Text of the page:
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Just don't let the wild weekend in Russia be just a premeditated move to exterminate the rats and move the experienced troops to Belarus for the eventual opening of a second front.

More on commodities. In my opinion, it appears that Russia's production is almost negligible in all items and can be replaced quickly enough and at an acceptable cost if necessary. Taken globally, of course, there are and will be individual turbulences, but these are very difficult to predict. The only lesson to be learnt from developments to date is that they are solvable.

Yeah, that's the flexibility of the system. The necessary business will just find its way in and as it turns out, despite all the regulation, it's basically just a matter of transaction costs. 🤷‍♂️

Globally, the impacts so far are almost zero. Global capitalism has shown tremendous flexibility (remember how a few well-known morons shouted that without Russian gas we would freeze to death) and if Russia didn't have nuclear weapons nobody would be too concerned. It's obviously a huge disaster and I support Doctors Without Borders and Man in a Thousand as much as I can. But according to economic theory, any war contributes to overall economic growth. (It's logical when you think of the consumption of armies and how much of what is destroyed has to be replaced).

I agree, it is wars that lead humanity to progress. As horrible as it is, the greatest advances in military technology, technology and medicine are made in the war to post-war period.

We're having a nice Monday, I read on the peacock that Deutsche Bank has told clients that it can no longer guarantee full access to the Russian stocks they own.

I've read about it too, but again, I think only a fool would have invested there now.

On Moscow now ideally shop only with Russian citizenship.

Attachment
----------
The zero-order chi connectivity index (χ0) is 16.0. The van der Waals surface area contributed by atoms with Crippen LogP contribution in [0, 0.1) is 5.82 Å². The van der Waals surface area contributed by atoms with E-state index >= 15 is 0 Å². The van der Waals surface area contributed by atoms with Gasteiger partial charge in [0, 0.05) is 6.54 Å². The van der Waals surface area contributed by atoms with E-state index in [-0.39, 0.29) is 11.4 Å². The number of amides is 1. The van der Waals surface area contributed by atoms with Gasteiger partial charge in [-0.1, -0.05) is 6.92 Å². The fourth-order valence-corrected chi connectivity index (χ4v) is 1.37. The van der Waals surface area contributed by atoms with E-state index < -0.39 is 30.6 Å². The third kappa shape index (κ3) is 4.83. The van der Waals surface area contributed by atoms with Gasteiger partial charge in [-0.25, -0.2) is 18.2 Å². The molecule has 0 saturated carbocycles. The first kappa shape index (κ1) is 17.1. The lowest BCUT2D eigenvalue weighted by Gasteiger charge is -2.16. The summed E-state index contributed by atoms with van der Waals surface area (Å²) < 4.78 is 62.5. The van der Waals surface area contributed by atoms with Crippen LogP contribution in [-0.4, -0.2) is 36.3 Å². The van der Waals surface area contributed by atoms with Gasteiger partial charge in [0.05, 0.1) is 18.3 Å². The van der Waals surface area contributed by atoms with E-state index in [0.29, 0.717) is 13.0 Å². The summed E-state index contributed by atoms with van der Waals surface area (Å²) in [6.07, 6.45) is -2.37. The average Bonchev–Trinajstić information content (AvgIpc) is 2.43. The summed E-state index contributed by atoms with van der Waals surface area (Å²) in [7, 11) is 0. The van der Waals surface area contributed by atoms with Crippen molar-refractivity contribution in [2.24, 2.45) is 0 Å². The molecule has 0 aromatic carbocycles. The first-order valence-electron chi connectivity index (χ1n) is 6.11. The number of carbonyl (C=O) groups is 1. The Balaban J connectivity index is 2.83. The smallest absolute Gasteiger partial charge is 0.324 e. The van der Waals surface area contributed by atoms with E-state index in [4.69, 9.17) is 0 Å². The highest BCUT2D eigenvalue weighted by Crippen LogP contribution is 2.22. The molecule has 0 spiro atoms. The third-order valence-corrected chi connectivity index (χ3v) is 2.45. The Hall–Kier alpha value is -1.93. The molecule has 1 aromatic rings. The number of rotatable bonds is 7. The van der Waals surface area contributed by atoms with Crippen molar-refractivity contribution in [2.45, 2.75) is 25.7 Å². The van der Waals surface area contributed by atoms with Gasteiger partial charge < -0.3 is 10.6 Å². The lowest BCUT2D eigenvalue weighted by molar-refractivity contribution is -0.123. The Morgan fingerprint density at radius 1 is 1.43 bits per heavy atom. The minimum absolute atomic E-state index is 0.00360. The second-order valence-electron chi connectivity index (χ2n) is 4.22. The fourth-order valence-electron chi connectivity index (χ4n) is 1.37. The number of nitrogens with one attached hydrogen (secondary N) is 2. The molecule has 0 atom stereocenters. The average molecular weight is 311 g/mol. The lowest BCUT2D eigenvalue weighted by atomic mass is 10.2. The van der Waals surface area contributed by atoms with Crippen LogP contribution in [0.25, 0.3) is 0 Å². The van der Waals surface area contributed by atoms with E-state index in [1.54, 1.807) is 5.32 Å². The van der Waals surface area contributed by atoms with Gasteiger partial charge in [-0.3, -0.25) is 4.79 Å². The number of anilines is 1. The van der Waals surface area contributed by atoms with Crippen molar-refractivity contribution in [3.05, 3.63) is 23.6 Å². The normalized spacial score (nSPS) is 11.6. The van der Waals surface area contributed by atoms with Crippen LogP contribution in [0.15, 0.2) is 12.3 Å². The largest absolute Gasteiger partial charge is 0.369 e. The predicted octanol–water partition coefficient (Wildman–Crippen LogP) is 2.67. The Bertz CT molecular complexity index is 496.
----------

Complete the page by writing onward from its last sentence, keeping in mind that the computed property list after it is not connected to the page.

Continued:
I've been watching it, too.

The commodity markets will be busy at most, otherwise not. It's just a shame the rebellion ended as quickly as it began. The breakup of Russia would have been the ideal outcome of that "three day operation".

The ideal outcome of that war, unfortunately it didn't work out. But on the other hand, it has clouded the mindset of the Russians themselves and maybe things and people will start to move.

But this would not mean the breakup of Russia, Russia is united, it has virtually no significant territories with minorities that don't feel like Russians. Rather, it would change the political establishment, and with the pro-Western opposition out of the picture, it would likely mean the rise of even more aggressive and militant politicians. Which combined with a nuclear arsenal is really not good.

Well after a turbulent weekend in Russia and a failed revolt in the Chechen National Guard, I expect investors to be cautious. Russia is key to the markets because of its role as a major producer and exporter of energy commodities. Any internal political problems in Russia could therefore potentially threaten these supplies and create uncertainty in the markets.

The impacts are small for now, but you never know.